Brexit Could Mean BOE Cuts Interest Rate to Zero, JP Morgan Saysby
JPM model shows 50 basis-point cut would not be unreasonable
Governor Carney has said BOE would face challenging trade-off
The Bank of England could lower its key interest rate to zero should the U.K. vote to leave the European Union, according to economists at JP Morgan.
While Governor Mark Carney has warned a Brexit might spark a recession, he also said officials would face a challenging trade-off between stabilizing inflation and stabilizing output and employment. JP Morgan’s Allan Monks assesses the potential implications of an exit and used a Taylor rule -- designed to show the suitable level of interest rates given the economic environment -- to argue the case for easing would be “more convincing.”
“Uncertainty would likely broaden as concerns about instability ripple across the economy, affecting households and businesses,” Monks wrote in a note on the impact of Brexit. “This framework suggests the currency would have to fall by 30 percent to make a rate cut look unlikely.”
The analysis predicts an EU exit after the June 23 referendum would shave about one percentage point off gross domestic product growth over the next four quarters.
The model also shows unemployment would rise to 5.6 percent and mortgage spreads would increase by 50 basis points. The U.K. inflation rate would climb to as high as 3 percent by the end of 2017, though inflation expectations would be little changed.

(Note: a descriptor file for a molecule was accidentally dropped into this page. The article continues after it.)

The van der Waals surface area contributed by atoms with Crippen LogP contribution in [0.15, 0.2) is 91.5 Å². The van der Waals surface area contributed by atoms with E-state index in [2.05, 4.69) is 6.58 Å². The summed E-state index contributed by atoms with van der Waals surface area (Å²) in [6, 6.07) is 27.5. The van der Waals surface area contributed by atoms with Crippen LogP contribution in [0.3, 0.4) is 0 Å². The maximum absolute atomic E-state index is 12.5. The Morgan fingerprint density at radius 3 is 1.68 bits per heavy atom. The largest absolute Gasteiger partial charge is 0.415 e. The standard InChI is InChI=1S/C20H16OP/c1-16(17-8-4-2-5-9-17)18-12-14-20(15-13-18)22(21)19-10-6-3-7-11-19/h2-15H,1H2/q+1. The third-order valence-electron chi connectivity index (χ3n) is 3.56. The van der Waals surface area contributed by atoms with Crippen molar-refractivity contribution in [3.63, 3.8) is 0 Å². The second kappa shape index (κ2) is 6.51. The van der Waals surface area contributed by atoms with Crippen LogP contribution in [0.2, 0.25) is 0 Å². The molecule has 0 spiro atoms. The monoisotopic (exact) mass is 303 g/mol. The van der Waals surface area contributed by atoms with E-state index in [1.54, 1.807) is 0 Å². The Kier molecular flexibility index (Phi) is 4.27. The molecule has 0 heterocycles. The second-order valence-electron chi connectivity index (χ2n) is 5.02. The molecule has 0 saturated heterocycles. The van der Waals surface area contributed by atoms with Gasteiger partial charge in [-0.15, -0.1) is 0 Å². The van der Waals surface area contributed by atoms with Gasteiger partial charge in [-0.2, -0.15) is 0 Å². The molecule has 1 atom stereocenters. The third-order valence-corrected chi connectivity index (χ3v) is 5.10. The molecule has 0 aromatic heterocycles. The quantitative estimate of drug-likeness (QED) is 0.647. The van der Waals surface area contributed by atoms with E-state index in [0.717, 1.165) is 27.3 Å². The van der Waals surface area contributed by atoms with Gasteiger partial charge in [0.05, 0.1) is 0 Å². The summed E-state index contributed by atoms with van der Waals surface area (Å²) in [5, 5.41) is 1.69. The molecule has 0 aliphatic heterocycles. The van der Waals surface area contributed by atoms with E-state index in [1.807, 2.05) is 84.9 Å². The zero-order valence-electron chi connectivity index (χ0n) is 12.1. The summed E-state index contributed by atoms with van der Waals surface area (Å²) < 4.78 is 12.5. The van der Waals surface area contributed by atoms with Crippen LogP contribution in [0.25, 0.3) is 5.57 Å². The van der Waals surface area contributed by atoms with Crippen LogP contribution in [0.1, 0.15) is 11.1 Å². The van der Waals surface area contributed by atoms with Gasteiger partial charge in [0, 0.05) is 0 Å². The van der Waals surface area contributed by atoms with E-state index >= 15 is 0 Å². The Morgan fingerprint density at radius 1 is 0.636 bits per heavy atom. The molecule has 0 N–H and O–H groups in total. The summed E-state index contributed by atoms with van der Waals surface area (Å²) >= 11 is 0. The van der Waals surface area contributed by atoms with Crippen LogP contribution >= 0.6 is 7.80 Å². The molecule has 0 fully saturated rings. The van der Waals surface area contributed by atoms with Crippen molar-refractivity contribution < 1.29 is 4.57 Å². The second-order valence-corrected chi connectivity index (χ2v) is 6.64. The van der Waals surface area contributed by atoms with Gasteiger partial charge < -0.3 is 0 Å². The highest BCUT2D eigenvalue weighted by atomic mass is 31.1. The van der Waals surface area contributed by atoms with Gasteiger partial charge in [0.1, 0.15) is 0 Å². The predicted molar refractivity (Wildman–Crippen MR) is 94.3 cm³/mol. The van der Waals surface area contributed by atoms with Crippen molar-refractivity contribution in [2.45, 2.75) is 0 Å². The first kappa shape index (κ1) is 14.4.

While the stronger consumer-price growth suggests pressure for tightening, Monks says this is “more than outweighed” by the loosening implied by a lower output gap and higher mortgage spreads. The analysis implies a loosening of 55 basis points. With the BOE rate at a record-low 0.5 percent, this can “just about” be delivered without breaching the zero-lower bound, JP Morgan says.
Earlier this month, Carney said the central bank could cut its key rate or use unconventional policy tools if needed. Gertjan Vlieghe signaled he may already be thinking about looser policy, saying on Thursday that the economy may require more stimulus even in the event of a vote to remain in the EU.
“We think the BOE would ultimately ease if events play out as we describe, but show sensitivity to the timing and context of the decision,” Monks said. “Some on the Monetary Policy Committee may, therefore, prefer to ease at or after its next forecasting round in August.”